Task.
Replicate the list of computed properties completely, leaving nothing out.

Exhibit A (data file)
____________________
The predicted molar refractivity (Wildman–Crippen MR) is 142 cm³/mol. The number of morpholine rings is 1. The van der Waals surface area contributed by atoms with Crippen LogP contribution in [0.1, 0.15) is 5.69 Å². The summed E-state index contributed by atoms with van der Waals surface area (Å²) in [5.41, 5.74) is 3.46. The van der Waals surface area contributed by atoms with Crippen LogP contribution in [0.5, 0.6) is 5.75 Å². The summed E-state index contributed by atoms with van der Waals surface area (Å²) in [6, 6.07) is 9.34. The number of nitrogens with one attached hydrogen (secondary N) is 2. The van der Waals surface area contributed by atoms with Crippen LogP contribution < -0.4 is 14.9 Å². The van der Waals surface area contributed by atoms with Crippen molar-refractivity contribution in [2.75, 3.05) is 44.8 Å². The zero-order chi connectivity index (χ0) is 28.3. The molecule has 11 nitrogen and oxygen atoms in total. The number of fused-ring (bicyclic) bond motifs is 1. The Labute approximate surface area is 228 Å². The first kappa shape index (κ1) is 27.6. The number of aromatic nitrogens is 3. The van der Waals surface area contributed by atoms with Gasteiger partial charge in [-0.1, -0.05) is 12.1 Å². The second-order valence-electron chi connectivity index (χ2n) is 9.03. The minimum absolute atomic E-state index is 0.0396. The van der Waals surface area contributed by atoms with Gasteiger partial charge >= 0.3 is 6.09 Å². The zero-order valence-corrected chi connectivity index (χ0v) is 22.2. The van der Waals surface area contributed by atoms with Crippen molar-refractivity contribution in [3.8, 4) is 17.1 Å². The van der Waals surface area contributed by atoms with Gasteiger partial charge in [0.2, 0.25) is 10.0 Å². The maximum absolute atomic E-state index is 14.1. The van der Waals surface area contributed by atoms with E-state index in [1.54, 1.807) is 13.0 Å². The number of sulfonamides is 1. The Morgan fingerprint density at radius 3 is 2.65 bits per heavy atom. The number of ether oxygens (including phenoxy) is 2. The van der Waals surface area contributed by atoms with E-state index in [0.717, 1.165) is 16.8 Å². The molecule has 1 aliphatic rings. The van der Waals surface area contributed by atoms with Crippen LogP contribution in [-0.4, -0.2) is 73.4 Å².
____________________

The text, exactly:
The predicted molar refractivity (Wildman–Crippen MR) is 142 cm³/mol. The number of morpholine rings is 1. The van der Waals surface area contributed by atoms with Crippen LogP contribution in [0.1, 0.15) is 5.69 Å². The summed E-state index contributed by atoms with van der Waals surface area (Å²) in [5.41, 5.74) is 3.46. The van der Waals surface area contributed by atoms with Crippen LogP contribution in [0.5, 0.6) is 5.75 Å². The summed E-state index contributed by atoms with van der Waals surface area (Å²) in [6, 6.07) is 9.34. The number of nitrogens with one attached hydrogen (secondary N) is 2. The van der Waals surface area contributed by atoms with Crippen LogP contribution < -0.4 is 14.9 Å². The van der Waals surface area contributed by atoms with Crippen molar-refractivity contribution in [2.75, 3.05) is 44.8 Å². The zero-order chi connectivity index (χ0) is 28.3. The molecule has 11 nitrogen and oxygen atoms in total. The number of fused-ring (bicyclic) bond motifs is 1. The Labute approximate surface area is 228 Å². The first kappa shape index (κ1) is 27.6. The number of aromatic nitrogens is 3. The van der Waals surface area contributed by atoms with Gasteiger partial charge in [-0.1, -0.05) is 12.1 Å². The second-order valence-electron chi connectivity index (χ2n) is 9.03. The minimum absolute atomic E-state index is 0.0396. The van der Waals surface area contributed by atoms with Gasteiger partial charge >= 0.3 is 6.09 Å². The zero-order valence-corrected chi connectivity index (χ0v) is 22.2. The van der Waals surface area contributed by atoms with Crippen molar-refractivity contribution in [3.8, 4) is 17.1 Å². The van der Waals surface area contributed by atoms with Gasteiger partial charge in [0.2, 0.25) is 10.0 Å². The maximum absolute atomic E-state index is 14.1. The van der Waals surface area contributed by atoms with E-state index in [1.54, 1.807) is 13.0 Å². The number of sulfonamides is 1. The Morgan fingerprint density at radius 3 is 2.65 bits per heavy atom. The number of ether oxygens (including phenoxy) is 2. The van der Waals surface area contributed by atoms with E-state index in [0.717, 1.165) is 16.8 Å². The molecule has 1 aliphatic rings. The van der Waals surface area contributed by atoms with Crippen LogP contribution in [-0.4, -0.2) is 73.4 Å².